Drying clothes

Traditionally in most places, clothes are dried on a clotheslineDEPRECATED TEMPLATE - PLEASE USE {{W}} INSTEAD.. This practice uses readily free, renewable energy sources - wind and sunshine.

Care should be taken with colored clothes, as they may fade in the sun. They should either be left in the sun for a short time only, or dried in a shady position (or hung out overnight so that they are almost dry by sunrise - this may be less effective where there is heavy dew or fog).

Wealthier people (whether in developing or advanced countries) may choose to use clothes dryersDEPRECATED TEMPLATE - PLEASE USE {{W}} INSTEAD. - they are seen as convenient and reliable, not dependent on weather. However, they are very wasteful of energy.

Some council codes (e.g. in many parts of Sydney, Australia) actually require developers to install clothes dryers.[5] This is very wasteful of energy, and so sustainable alternatives are desirable. Where drying clothes in public view is not allowed, in order to maintain a tidy appearance, there are designs which can satisfy both sustainability and aesthetics. One approach is to have drying rooms (perhaps a small section of a balcony) with louvers to allow airflow. Another is to have the balcony railing designed in such a way (e.g. with louvers) that drying racks below a certain height are not visible from outside the building.

In some cases, such as hospitals or large hotels, clothes dryers may be considered necessary, either for regular use or (preferably) only as a backup. It is perhaps inevitable that laundromats will have dryers as well, if only for urgent situations where a customer needs or wants to dry clothes quickly. In this case, more efficient dryers such as heat pump dryersDEPRECATED TEMPLATE - PLEASE USE {{W}} INSTEAD. and mechanical steam compression dryersDEPRECATED TEMPLATE - PLEASE USE {{W}} INSTEAD. should be considered. Gas dryers may also be more efficient and have lower carbon emissions.[Suggested project] Where energy ratings are given, these should be considered. More efficient dryers are likely to be more expensive up front, but will have lower ongoing energy costs, which will be very significant in cases of frequent use.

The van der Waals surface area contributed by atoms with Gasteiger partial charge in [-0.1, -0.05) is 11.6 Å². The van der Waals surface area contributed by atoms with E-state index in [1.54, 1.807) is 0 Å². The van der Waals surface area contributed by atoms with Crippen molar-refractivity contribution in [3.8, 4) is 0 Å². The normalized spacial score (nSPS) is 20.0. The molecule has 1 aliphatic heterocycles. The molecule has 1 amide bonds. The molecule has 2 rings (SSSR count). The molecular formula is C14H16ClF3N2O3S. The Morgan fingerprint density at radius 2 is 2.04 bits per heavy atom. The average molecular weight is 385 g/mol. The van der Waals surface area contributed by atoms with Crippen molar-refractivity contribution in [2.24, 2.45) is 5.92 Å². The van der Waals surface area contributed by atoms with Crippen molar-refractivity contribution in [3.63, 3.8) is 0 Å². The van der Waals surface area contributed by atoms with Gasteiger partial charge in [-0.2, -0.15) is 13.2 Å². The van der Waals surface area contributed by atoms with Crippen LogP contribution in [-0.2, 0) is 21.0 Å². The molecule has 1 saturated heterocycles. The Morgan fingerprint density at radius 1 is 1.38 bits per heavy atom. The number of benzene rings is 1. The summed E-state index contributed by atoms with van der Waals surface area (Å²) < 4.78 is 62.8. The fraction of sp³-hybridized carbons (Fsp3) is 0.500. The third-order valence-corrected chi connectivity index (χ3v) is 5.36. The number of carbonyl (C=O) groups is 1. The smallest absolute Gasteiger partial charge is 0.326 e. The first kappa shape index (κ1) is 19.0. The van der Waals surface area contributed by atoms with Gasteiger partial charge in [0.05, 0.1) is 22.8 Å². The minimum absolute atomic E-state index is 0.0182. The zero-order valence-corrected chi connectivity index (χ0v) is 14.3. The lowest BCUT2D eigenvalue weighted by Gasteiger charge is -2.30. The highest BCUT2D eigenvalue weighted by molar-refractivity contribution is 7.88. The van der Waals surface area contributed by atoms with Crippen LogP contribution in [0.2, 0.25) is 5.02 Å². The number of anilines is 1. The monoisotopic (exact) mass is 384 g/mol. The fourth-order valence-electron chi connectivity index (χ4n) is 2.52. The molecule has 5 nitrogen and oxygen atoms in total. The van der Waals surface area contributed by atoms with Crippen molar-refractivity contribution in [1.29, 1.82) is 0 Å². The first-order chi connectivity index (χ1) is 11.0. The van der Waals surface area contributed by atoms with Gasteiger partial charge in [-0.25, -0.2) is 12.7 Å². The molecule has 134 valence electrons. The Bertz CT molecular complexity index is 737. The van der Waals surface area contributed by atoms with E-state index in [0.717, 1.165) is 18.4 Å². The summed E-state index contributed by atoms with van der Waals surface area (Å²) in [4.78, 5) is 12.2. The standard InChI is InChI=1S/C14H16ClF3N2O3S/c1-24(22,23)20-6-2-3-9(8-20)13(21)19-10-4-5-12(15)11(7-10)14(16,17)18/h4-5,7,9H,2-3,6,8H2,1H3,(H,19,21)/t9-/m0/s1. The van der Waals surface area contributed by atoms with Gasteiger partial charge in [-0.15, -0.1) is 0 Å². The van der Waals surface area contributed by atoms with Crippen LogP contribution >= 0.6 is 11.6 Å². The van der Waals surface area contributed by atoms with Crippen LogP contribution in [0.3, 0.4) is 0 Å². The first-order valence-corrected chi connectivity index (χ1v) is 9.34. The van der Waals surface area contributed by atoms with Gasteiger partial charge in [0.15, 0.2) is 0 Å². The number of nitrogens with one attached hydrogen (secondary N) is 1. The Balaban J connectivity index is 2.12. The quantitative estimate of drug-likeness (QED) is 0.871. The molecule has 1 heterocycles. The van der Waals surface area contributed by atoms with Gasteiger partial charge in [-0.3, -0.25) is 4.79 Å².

See also

External links

References and footnotes

  1. Pedal Powered Washing Machine Tests, David Butcher, a pedal-power enthusiast, calculates it would take 1 hr and 45 minutes of pedaling to generate electricity for one load of washing. Presumably it is significantly more efficient to use the mechanical power directly, rather than using a generator; also this may be cheaper in a developing country setting.
  2. Based on personal conversation between Chriswaterguy and (name?) from CAT, at the EWB Australia national conference, 2005.
  3. This is common practice in Indonesia, and presumably also the case in other developing countries. --Chriswaterguy
  4. At least, I assume it's the less effective wringing that is the reason for the smell. Note that it's not a really bad smell, but clothes that have been through the washing machine and spun dry are definitely fresher smelling. --Chriswaterguy
  5. This contributes to the unexpected result that new apartments in Sydney use as much as or more energy than stand-alone houses.